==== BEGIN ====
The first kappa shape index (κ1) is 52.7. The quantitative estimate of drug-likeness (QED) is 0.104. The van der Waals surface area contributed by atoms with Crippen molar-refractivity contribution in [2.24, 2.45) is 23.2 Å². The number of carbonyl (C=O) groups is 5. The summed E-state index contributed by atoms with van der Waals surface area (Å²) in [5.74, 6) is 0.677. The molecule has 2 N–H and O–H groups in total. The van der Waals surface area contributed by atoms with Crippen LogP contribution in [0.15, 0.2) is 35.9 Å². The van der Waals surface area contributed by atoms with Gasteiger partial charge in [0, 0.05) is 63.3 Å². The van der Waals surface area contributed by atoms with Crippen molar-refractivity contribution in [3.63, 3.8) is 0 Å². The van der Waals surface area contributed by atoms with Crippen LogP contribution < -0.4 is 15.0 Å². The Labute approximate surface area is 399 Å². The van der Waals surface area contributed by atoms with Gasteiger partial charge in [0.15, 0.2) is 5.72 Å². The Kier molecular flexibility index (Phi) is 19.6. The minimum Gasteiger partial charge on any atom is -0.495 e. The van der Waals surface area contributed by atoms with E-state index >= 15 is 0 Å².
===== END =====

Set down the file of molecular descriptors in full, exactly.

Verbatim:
The first kappa shape index (κ1) is 52.7. The quantitative estimate of drug-likeness (QED) is 0.104. The van der Waals surface area contributed by atoms with Crippen molar-refractivity contribution in [2.24, 2.45) is 23.2 Å². The number of carbonyl (C=O) groups is 5. The summed E-state index contributed by atoms with van der Waals surface area (Å²) in [5.74, 6) is 0.677. The molecule has 2 N–H and O–H groups in total. The van der Waals surface area contributed by atoms with Crippen LogP contribution in [0.15, 0.2) is 35.9 Å². The van der Waals surface area contributed by atoms with Gasteiger partial charge in [0, 0.05) is 63.3 Å². The van der Waals surface area contributed by atoms with Crippen molar-refractivity contribution in [3.63, 3.8) is 0 Å². The van der Waals surface area contributed by atoms with Crippen LogP contribution < -0.4 is 15.0 Å². The Labute approximate surface area is 399 Å². The van der Waals surface area contributed by atoms with Gasteiger partial charge in [0.15, 0.2) is 5.72 Å². The Kier molecular flexibility index (Phi) is 19.6. The minimum Gasteiger partial charge on any atom is -0.495 e. The van der Waals surface area contributed by atoms with E-state index >= 15 is 0 Å².